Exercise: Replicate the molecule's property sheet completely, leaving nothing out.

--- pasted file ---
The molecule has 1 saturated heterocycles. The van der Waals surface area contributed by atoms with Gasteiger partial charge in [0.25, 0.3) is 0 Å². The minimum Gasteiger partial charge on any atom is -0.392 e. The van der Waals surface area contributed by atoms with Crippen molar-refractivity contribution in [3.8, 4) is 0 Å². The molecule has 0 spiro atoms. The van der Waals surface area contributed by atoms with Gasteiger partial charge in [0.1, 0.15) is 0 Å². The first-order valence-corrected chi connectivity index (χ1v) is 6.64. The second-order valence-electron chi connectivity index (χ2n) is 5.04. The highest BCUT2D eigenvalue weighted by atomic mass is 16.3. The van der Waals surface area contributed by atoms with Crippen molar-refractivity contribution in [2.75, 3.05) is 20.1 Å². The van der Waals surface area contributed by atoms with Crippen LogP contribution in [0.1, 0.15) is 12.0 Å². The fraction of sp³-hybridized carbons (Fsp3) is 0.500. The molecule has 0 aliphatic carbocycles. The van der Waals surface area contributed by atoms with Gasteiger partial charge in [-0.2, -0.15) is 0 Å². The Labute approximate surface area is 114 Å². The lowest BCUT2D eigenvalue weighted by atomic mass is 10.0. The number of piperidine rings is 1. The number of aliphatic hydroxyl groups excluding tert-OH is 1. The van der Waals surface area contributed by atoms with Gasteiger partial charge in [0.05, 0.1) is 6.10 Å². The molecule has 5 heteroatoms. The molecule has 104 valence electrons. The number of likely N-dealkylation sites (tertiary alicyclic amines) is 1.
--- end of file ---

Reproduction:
The molecule has 1 saturated heterocycles. The van der Waals surface area contributed by atoms with Gasteiger partial charge in [0.25, 0.3) is 0 Å². The minimum Gasteiger partial charge on any atom is -0.392 e. The van der Waals surface area contributed by atoms with Crippen molar-refractivity contribution in [3.8, 4) is 0 Å². The molecule has 0 spiro atoms. The van der Waals surface area contributed by atoms with Gasteiger partial charge in [0.1, 0.15) is 0 Å². The first-order valence-corrected chi connectivity index (χ1v) is 6.64. The second-order valence-electron chi connectivity index (χ2n) is 5.04. The highest BCUT2D eigenvalue weighted by atomic mass is 16.3. The van der Waals surface area contributed by atoms with Crippen molar-refractivity contribution in [2.75, 3.05) is 20.1 Å². The van der Waals surface area contributed by atoms with Crippen LogP contribution in [0.1, 0.15) is 12.0 Å². The fraction of sp³-hybridized carbons (Fsp3) is 0.500. The molecule has 0 aliphatic carbocycles. The van der Waals surface area contributed by atoms with Gasteiger partial charge in [-0.2, -0.15) is 0 Å². The Labute approximate surface area is 114 Å². The lowest BCUT2D eigenvalue weighted by atomic mass is 10.0. The number of piperidine rings is 1. The number of aliphatic hydroxyl groups excluding tert-OH is 1. The van der Waals surface area contributed by atoms with Gasteiger partial charge in [0.05, 0.1) is 6.10 Å². The molecule has 5 heteroatoms. The molecule has 104 valence electrons. The number of likely N-dealkylation sites (tertiary alicyclic amines) is 1.